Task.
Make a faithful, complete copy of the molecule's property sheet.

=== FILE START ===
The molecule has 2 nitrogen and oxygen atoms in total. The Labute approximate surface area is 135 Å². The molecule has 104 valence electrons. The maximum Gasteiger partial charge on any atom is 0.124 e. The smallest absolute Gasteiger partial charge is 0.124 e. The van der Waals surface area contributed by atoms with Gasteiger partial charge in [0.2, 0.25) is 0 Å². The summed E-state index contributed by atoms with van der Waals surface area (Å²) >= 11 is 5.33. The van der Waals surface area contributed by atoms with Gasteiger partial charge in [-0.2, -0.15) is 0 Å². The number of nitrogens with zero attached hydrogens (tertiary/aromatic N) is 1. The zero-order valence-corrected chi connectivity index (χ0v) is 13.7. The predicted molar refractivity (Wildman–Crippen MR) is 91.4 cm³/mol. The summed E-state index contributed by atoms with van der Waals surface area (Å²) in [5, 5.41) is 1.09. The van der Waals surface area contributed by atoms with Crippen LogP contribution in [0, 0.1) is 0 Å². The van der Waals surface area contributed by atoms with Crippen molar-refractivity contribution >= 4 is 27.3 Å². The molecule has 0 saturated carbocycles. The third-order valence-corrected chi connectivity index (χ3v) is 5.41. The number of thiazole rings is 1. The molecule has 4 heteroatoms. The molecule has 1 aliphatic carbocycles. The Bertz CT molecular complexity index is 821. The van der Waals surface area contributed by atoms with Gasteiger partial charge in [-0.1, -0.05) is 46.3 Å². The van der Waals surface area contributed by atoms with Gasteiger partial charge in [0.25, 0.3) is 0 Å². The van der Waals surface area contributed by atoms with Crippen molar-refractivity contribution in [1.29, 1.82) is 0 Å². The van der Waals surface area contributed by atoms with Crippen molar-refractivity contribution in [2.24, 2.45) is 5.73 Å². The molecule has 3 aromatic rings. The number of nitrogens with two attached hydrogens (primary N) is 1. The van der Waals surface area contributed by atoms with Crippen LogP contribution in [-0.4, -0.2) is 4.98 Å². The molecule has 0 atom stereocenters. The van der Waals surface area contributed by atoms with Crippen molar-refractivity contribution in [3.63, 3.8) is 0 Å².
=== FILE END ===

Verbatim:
The molecule has 2 nitrogen and oxygen atoms in total. The Labute approximate surface area is 135 Å². The molecule has 104 valence electrons. The maximum Gasteiger partial charge on any atom is 0.124 e. The smallest absolute Gasteiger partial charge is 0.124 e. The van der Waals surface area contributed by atoms with Gasteiger partial charge in [0.2, 0.25) is 0 Å². The summed E-state index contributed by atoms with van der Waals surface area (Å²) >= 11 is 5.33. The van der Waals surface area contributed by atoms with Gasteiger partial charge in [-0.2, -0.15) is 0 Å². The number of nitrogens with zero attached hydrogens (tertiary/aromatic N) is 1. The zero-order valence-corrected chi connectivity index (χ0v) is 13.7. The predicted molar refractivity (Wildman–Crippen MR) is 91.4 cm³/mol. The summed E-state index contributed by atoms with van der Waals surface area (Å²) in [5, 5.41) is 1.09. The van der Waals surface area contributed by atoms with Crippen LogP contribution in [0, 0.1) is 0 Å². The van der Waals surface area contributed by atoms with Crippen molar-refractivity contribution >= 4 is 27.3 Å². The molecule has 0 saturated carbocycles. The third-order valence-corrected chi connectivity index (χ3v) is 5.41. The number of thiazole rings is 1. The molecule has 4 heteroatoms. The molecule has 1 aliphatic carbocycles. The Bertz CT molecular complexity index is 821. The van der Waals surface area contributed by atoms with Gasteiger partial charge in [-0.1, -0.05) is 46.3 Å². The van der Waals surface area contributed by atoms with Gasteiger partial charge in [0.25, 0.3) is 0 Å². The van der Waals surface area contributed by atoms with Crippen molar-refractivity contribution in [1.29, 1.82) is 0 Å². The van der Waals surface area contributed by atoms with Crippen molar-refractivity contribution in [2.24, 2.45) is 5.73 Å². The molecule has 3 aromatic rings. The number of nitrogens with two attached hydrogens (primary N) is 1. The van der Waals surface area contributed by atoms with Crippen LogP contribution in [-0.4, -0.2) is 4.98 Å². The molecule has 0 atom stereocenters. The van der Waals surface area contributed by atoms with Crippen molar-refractivity contribution in [3.63, 3.8) is 0 Å².